Natural Resources Canada, Canadian Forest Service
SERG Project #2004/07
Year of Project: 2004
Report Received: 2005
The hemlock looper (HL), Lambdina fiscellaria (Guen.), is a native insect that periodically defoliates coniferous forests of eastern Canada. Extensive tree mortality may occur after only one or two years of severe defoliation by this insect. This pest may impact on the timber resource and its management in two ways: by reducing tree growth causing a delay in the harvesting schedule; and by killing trees before the optimal time of harvesting. Outbreaks of this pest generally begin as small, scattered infestations, which explosively increase in size and distribution. Therefore, major issues for improving HL management are early outbreak detection and early intervention where it is required. Our current inability to accurately forecast insect densities and the damage that they cause, in terms of reduced wood supply, greatly hinders forest management, and requires accurate long-term predictions of future timber supply.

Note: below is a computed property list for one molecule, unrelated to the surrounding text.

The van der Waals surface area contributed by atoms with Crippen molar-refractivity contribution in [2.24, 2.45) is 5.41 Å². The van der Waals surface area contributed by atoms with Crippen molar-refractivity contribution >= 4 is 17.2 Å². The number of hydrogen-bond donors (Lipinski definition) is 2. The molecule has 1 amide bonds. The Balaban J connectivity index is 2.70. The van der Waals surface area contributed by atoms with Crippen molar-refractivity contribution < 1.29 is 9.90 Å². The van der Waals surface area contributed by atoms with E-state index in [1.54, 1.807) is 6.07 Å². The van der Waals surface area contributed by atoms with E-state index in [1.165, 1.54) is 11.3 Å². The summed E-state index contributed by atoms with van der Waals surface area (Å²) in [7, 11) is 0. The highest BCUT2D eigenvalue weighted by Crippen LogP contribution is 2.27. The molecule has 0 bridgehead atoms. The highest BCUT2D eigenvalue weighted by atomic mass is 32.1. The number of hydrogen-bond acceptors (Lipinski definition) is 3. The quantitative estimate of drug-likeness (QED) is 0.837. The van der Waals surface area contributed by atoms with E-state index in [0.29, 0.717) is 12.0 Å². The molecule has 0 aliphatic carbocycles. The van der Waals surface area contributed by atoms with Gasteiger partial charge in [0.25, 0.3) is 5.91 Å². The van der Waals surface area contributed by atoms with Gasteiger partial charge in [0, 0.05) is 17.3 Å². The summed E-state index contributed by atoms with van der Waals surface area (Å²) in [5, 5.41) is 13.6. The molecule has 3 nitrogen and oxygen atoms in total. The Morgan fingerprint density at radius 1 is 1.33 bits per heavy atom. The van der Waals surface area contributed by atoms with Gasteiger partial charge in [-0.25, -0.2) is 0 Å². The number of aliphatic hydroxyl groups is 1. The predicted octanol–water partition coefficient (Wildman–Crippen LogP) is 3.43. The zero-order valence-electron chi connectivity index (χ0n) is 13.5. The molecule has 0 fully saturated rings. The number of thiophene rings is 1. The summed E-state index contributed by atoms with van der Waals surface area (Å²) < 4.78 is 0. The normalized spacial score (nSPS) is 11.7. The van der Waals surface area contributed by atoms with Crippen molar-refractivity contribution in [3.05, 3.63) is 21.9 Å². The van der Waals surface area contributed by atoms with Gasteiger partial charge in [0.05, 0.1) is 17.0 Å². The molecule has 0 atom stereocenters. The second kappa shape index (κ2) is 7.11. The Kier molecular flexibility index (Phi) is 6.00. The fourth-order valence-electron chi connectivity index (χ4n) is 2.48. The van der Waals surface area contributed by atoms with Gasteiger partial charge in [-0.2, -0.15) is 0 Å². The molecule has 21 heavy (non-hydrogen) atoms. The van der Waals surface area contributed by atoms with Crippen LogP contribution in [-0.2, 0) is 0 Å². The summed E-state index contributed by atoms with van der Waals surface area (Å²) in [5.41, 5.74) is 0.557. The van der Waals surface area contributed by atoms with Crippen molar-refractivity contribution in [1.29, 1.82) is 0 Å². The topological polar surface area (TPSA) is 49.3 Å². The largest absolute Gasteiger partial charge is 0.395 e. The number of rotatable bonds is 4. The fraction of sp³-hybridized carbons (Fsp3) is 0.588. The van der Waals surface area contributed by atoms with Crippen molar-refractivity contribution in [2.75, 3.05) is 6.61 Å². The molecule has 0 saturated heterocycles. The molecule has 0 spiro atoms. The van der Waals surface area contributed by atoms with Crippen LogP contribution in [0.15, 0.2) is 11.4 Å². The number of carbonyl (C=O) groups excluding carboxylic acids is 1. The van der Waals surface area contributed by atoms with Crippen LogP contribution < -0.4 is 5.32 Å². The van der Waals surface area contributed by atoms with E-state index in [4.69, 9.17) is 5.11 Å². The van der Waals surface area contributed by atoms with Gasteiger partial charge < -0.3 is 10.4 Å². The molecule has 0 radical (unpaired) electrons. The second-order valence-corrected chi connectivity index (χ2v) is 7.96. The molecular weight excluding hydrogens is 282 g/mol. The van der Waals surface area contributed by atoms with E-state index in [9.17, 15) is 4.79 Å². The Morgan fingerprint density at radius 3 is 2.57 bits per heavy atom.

This project proposes to address these issues by developing predictive models to map initial defoliation risk, resulting growth loss and tree mortality, in relation to HL density.
The deliverable for 2004-2005 was to produce maps of susceptibility to HL (risk of defoliation) with NL government contribution. In addition, we sampled HL population in 15 sites (5 of each: low, moderate and high initial HL density based on mean number of eggs during the spring) at the egg, larval and pupal stages.